Andrew Heckler’s “Burden” won the Audience Award at Sundance in January of 2018, and then languished in distribution purgatory for over two years. It’s easy to see why. “Burden” is a tough sell, a film with a logline that makes most people roll their eyes: a KKK member discovers the error of his ways. Who needs another story about a reprehensible racist discovering that racism is something he was taught, and not something that we’re born believing? And it’s a film that falls victim to a few other tropes as well, including black characters who seem designed merely to help the white protagonist on his journey to discovery and the edge of what’s often called “poverty porn,” in which less well-off people are used in a way that feels exploitative more than genuine. And yet there are elements here, most of them embedded in another great physical performance from Garrett Hedlund, that keep “Burden” from completely sinking into the Carolina mud.
Hedlund plays Mike Burden, a young man in a small South Carolina town who has been raised in a culture of hate by a leader of the KKK named Tom Griffin (Tom Wilkinson, giving a nuanced portrayal of how much evil can look like the average guy next door). Griffin and his gang of easily manipulated yes-boys are opening a Redneck KKK Museum in an old theater when “Burden” starts, which sends the community into an uproar and turns up the fire under always-simmering racial tensions. Reverend Kennedy (Forest Whitaker) unites his congregation against the move, but preaches compassion and understanding, even for your enemies.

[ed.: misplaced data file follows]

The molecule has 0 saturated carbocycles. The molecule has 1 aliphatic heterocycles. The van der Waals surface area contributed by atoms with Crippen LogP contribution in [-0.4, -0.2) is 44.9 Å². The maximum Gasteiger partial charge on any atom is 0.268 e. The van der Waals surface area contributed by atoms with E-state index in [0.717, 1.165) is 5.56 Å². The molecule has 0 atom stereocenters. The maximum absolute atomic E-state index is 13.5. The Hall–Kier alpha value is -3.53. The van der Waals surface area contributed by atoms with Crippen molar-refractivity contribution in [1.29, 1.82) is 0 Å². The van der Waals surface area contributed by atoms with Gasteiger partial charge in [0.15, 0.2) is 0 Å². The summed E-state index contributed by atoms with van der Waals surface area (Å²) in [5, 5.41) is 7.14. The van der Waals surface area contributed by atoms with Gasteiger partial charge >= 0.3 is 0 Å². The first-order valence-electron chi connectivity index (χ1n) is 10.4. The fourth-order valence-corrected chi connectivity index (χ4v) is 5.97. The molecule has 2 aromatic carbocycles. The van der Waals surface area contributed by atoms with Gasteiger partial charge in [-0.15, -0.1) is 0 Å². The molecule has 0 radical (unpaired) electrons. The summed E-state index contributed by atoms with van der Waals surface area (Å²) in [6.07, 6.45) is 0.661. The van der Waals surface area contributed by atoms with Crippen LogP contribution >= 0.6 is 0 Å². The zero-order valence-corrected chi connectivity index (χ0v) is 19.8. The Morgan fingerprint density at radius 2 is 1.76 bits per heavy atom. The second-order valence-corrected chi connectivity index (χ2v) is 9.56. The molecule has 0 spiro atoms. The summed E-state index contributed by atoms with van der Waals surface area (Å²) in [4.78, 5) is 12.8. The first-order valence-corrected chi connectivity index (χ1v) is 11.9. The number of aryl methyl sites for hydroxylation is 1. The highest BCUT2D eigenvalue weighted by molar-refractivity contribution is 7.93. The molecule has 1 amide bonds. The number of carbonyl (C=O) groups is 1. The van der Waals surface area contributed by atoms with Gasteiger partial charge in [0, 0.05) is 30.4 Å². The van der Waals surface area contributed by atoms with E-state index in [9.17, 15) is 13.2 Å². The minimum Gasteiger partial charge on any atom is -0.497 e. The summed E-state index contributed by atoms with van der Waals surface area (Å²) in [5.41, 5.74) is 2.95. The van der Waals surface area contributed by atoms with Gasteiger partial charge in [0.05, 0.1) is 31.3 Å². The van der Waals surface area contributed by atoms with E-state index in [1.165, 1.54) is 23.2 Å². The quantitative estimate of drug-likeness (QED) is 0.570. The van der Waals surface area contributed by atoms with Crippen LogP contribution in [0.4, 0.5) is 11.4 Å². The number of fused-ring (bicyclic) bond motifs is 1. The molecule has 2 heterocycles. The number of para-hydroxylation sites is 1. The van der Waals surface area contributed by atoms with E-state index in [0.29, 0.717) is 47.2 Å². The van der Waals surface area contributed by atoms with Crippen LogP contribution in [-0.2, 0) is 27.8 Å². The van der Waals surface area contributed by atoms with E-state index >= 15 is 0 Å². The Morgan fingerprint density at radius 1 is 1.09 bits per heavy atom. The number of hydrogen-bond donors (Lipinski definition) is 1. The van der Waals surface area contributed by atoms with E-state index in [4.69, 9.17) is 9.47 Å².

While this is happening across town, a love story brews between Mike and a single mother named Judy (Andrea Riseborough), who also happens to be friends with one of Burden’s childhood pals, Clarence (Usher Raymond). Judy is startled when she learns that Mike is involved with the KKK, and Riseborough is very good in these early scenes of confusion. She conveys a lot of conflict without much melodrama, capturing the difficult decision of a woman who finally finds what she thinks is a decent, supportive man, only to learn he’s a virulent racist. And she starts to chip away at his beliefs, challenging Tom’s teachings, until the dam breaks.
In a series of events that apparently really happened, Mike ends up in the Reverend’s home, where he’s finally taught compassion and empathy for everyone. In these scenes, “Burden” goes farthest astray because Kennedy and his family become almost entirely plot devices for Burden’s arc. Imagine the story told in reverse—from, say, the perspective of Kennedy’s son, who has to balance his trust in his father and God’s teachings against a man in his house who he knows is a monster. How far would his compassion go? This is barely explored in this cut of “Burden” (which is a little shorter than what played Sundance), and the section in which Mike and Judy go from homeless to living under the roof of a man that Burden almost killed earlier in the film feels rushed and thin.
To be honest, a lot of “Burden” feels thin. Heckler tackles a lot in his debut, and his inexperience shows in how many of the supporting characters simply don’t register, particularly the non-white ones. Even Whitaker can’t find a way to make his Reverend as memorable as the brief snippet that ends the film of the man himself actually preaching. The sense that a lot of these characters have been reduced to their narrative purpose destroys the world that “Burden” needed to create to work.
And yet there’s something there in Hedlund’s performance that almost makes me want to recommend the film. He’s one of those guys who’s always moving, a bit uncomfortable standing still or making direct eye contact (which adds to the power of the final shot). Hedlund completely understands the kind of person so uncertain in his own skin that he will go along with people as evil as Tom Griffin just to find some sort of peace. And Riseborough matches him beat for beat. She can do pretty much anything. There’s a great film in the minor beats between Mike and Judy and the choices made by the great actors playing them—I just wish I believed more in everything around them.